OFFERyme disease is first name nearly 50 years ago in Lyme, Connecticut, but tick-borne diseases are now found around the world. A new study published in BMJ Global Health It is estimated that 14.5% of the world’s population at some point has been infected with Lyme disease, which can cause short-term symptom including skin rashes, fever, headaches and fatigue – as well as long-term illnesses, including damage to the joints, heart and nervous system.
Disasters also appear increasingly serious. Lyme infection rates doubled between 2010 and 2021, compared with 2001 to 2010.
The study, led by a team of researchers from the Institute of Tropical Medicine at Kunming Medical University, China, is a meta-analysis of 89 studies dating from 1984 to 2021. The cache of those papers included blood samples from nearly 160,000 people. who was tested Borrelia burgdorferi, spiral-shaped bacteria that cause Lyme disease. Blood samples are tested using any of several methods, including ELISA test, which uses enzymes to detect the presence of antibodies in the blood; and IF ONE The test uses fluorescence to do the same job. Considered to be more reliable than both techniques are Western blotting method, which looks for proteins in the blood as markers of a target bacterial or viral infection. Western blotting is said to reduce the rate of false-positive results, but it has one major drawback: it is less sensitive in the early stages of Lyme infection than ELISA or IFA. Of the 89 studies selected, 58 used Western blotting.
Almost 15% of people worldwide have had Lyme disease which is remarkable. “[Lyme disease] The researchers wrote. “Preventive measures are needed, which requires understanding the dynamics of tick-borne disease transmission and the lack of effective disease prevention strategies.”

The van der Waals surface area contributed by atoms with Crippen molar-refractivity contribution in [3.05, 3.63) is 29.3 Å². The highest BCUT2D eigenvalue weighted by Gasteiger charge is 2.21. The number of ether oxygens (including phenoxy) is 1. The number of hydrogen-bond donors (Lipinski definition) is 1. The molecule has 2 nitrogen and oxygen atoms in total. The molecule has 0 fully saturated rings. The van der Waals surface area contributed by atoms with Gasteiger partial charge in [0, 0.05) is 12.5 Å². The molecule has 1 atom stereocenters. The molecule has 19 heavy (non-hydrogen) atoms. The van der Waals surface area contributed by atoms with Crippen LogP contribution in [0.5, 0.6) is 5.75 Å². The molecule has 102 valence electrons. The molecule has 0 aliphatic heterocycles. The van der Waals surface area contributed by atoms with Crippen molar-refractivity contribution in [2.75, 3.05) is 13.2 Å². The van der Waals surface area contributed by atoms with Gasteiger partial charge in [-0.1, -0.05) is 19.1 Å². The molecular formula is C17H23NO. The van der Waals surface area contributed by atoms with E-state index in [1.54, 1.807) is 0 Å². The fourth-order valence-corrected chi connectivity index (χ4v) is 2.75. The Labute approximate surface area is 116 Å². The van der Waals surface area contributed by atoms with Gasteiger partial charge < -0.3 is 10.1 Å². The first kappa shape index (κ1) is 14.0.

As for why Lyme rates have doubled in the past decade, climate change is thought to play a leading role. Higher temperatures, springs and longer summers increase ticks’ range and the amount of time people spend outside. “Ticket populations” have expanded globally and geographically in recent years, thereby significantly increasing the risk of exposure in humans, the researchers write. ”
Geography is key to determining who is most at risk for Lyme disease. The highest rates of infection are found in Central Europe, with 21% of the population affected; East Asia is second with 16%, followed by Western Europe with 13.5%. Lower risk regions are Oceania at 5.5%, South Asia at 3% and the Caribbean at 2%. The Americas ended somewhere in the middle with 9.4%. Part of the reason for the discrepancy is the varying presence of ticks that carry Lyme in different parts of the world, but other factors play a role in who is likely to get the disease and who isn’t.
People 50 years of age and older are at higher risk than younger groups. Of those who tested positive in the study, 18.1% were in this age group, compared with 17.6% in the 40-49 group and 9.5% in the 39-year-old group and younger. The researchers did not speculate on the reasons for this finding, but a weaker immune system may play a role, or merely the fact that older people have had years of exposure to the virus. Lyme than young people.
Unsurprisingly, people living in rural areas are at a higher risk than those living in urban areas, with 12.6% of positive test results coming from rural residents compared with 8.1% in rural areas. townsman. The researchers did not analyze their data by occupation, but they speculate that high-risk jobs include farmers, soldiers and housewives, all of whom may be more exposed to outdoors and tick-carrying animals such as dogs and sheep.
The different methods used to test for Lyme infection somewhat obscure the results, with Western permeability tests often giving lower overall numbers. For example, the top 14.5% is the average of the 9.8% confirmed with Western blot and 17.5% by ELISA and IFA. There is a similarly wide range when it comes to age, with ELISA and IFA showing an 18% rate in the 50 and older group compared to just 8.8% in Western blot. The researchers point to newer molecular diagnostic techniques, which are still in development, as potential ways to test Lyme more reliably and reduce such statistical ambiguity in the future.
Other must-read stories from TIME